SOEs rush to find strategic shareholders to carry out equitization

State owned enterprises (SOEs) decide that they need to find suitable strategic shareholders before going equitized.

President of Vietnam Airlines Corporation Pham Viet Thanh also said the national air flag carrier is looking for the strategic shareholders who can help it both open more international air routes and heighten its strength.

President of Vietnam Airlines Corporation Pham Viet Thanh also said the national air flag carrier is looking for the strategic shareholders who can help it both open more international air routes and heighten its strength.

Minister of Transport Dinh La Thang said at a national conference reviewing the SOE equitization some days ago that enterprises would only get equitized successfully if they can find suitable strategic shareholders.

“This is a lesson we have learned from the equitization of the 44 SOEs belonging to the Ministry of Transport carried out over the last three years,” Thang said.

The number accounted for a half of the total number of SOEs going equitized in that period.

Thang went on to say that nine of the 11 general corporations under the ministry to go equtiized in the next two years have found their strategic partners, while some of them have had more than single partners.

President of Vietnam Airlines Corporation Pham Viet Thanh also said the national air flag carrier is looking for the strategic shareholders who can help it both open more international air routes and heighten its strength.

President of SBIC, the shipbuilder, once told the local press that SBIC was working with a lot of foreign partners including Damen or Samsung.

Le Van Dao, General Director of the State Capital Investment Corporation (SCIC), the powerful company specializing in making finance investments in businesses with the state’s money, also believes that suitable strategic shareholders can help improve enterprises’ operation and competitiveness.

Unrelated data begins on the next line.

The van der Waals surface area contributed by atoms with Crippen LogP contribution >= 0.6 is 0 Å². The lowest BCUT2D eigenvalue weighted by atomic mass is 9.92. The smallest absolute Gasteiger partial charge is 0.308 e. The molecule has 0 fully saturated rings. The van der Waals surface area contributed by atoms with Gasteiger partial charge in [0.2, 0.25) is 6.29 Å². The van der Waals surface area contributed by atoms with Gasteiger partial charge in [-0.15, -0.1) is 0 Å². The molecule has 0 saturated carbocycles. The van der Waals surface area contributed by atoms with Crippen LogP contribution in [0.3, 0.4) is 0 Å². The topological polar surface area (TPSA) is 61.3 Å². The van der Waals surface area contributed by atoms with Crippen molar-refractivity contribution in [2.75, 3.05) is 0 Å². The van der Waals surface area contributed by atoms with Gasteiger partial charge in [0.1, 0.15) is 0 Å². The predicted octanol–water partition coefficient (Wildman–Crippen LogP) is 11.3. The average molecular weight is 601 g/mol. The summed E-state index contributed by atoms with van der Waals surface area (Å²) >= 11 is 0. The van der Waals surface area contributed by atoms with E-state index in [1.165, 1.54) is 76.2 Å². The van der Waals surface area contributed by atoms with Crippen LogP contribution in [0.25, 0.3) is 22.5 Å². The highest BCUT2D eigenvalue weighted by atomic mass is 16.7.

Dao said that the government allows SCIC to sell big lots of businesses’ shares if it can find good strategic partners. In some cases, SCIC sold up to 30 percent of stakes of businesses to the partners.

Prime Minister Nguyen Tan Dung, who chaired the national conference on SOE equtization, after hearing that, suggested that this should be the valuable lesson for other SOEs which are carrying out the equitization.

However, while SOEs believe that strategic partners play a very important role in the equitization process and the enterprises’ operation after the equitation, some experts keep doubts about that.

Nguyen Tran Bat, a well-known consultant, said he does not agree with the viewpoint that SOEs need to find strategic shareholders before going equtized.

“One cannot rely on strategic shareholders. How can enterprises have strategic shareholders, once non-strategic shareholders have not turned up yet?” he questioned.

According to Bat, strategic shareholders would only appear after non-strategic shareholders are found.

He explained that by the nature, equtizing enterprises means selling enterprises to those investors who are capable to buy them. Meanwhile, strategic shareholders are understood as the capable investors who can buy stakes in large quantities.

“Non-strategic shareholders create the markets, while strategic shareholders define the market tendencies,” he said.

“How can the market tendencies be created once the markets had not been created?” he questioned.

Bat went on to say that a lot of investors are awaiting to buy stakes of the enterprises to go equitized. However, there are also the “vultures” as well. And the problem is that there are no criteria which can help define who are the suitable strategic shareholders, and who are the vultures.

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